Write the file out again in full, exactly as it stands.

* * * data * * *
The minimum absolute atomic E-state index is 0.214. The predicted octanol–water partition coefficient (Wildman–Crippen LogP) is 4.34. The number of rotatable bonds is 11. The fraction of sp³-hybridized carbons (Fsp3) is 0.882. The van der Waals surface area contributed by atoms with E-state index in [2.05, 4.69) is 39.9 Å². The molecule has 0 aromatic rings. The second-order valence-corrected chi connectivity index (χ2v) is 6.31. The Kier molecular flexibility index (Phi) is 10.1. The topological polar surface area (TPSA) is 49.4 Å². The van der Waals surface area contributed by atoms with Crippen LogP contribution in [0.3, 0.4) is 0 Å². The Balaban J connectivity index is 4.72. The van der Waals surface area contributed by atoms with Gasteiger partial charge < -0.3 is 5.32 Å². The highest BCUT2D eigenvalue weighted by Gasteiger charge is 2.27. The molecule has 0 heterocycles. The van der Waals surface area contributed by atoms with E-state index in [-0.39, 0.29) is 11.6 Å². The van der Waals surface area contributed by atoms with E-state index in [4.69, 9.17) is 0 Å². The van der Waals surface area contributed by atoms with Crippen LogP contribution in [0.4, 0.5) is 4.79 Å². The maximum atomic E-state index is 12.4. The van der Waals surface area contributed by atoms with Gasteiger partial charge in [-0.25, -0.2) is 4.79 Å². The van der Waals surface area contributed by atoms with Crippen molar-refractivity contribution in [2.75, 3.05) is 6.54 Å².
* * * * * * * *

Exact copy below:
The minimum absolute atomic E-state index is 0.214. The predicted octanol–water partition coefficient (Wildman–Crippen LogP) is 4.34. The number of rotatable bonds is 11. The fraction of sp³-hybridized carbons (Fsp3) is 0.882. The van der Waals surface area contributed by atoms with E-state index in [2.05, 4.69) is 39.9 Å². The molecule has 0 aromatic rings. The second-order valence-corrected chi connectivity index (χ2v) is 6.31. The Kier molecular flexibility index (Phi) is 10.1. The topological polar surface area (TPSA) is 49.4 Å². The van der Waals surface area contributed by atoms with Crippen LogP contribution in [0.3, 0.4) is 0 Å². The Balaban J connectivity index is 4.72. The van der Waals surface area contributed by atoms with Gasteiger partial charge < -0.3 is 5.32 Å². The highest BCUT2D eigenvalue weighted by Gasteiger charge is 2.27. The molecule has 0 heterocycles. The van der Waals surface area contributed by atoms with E-state index in [-0.39, 0.29) is 11.6 Å². The van der Waals surface area contributed by atoms with E-state index in [4.69, 9.17) is 0 Å². The van der Waals surface area contributed by atoms with Crippen LogP contribution in [0.4, 0.5) is 4.79 Å². The maximum atomic E-state index is 12.4. The van der Waals surface area contributed by atoms with Gasteiger partial charge in [-0.25, -0.2) is 4.79 Å². The van der Waals surface area contributed by atoms with Crippen molar-refractivity contribution in [2.75, 3.05) is 6.54 Å².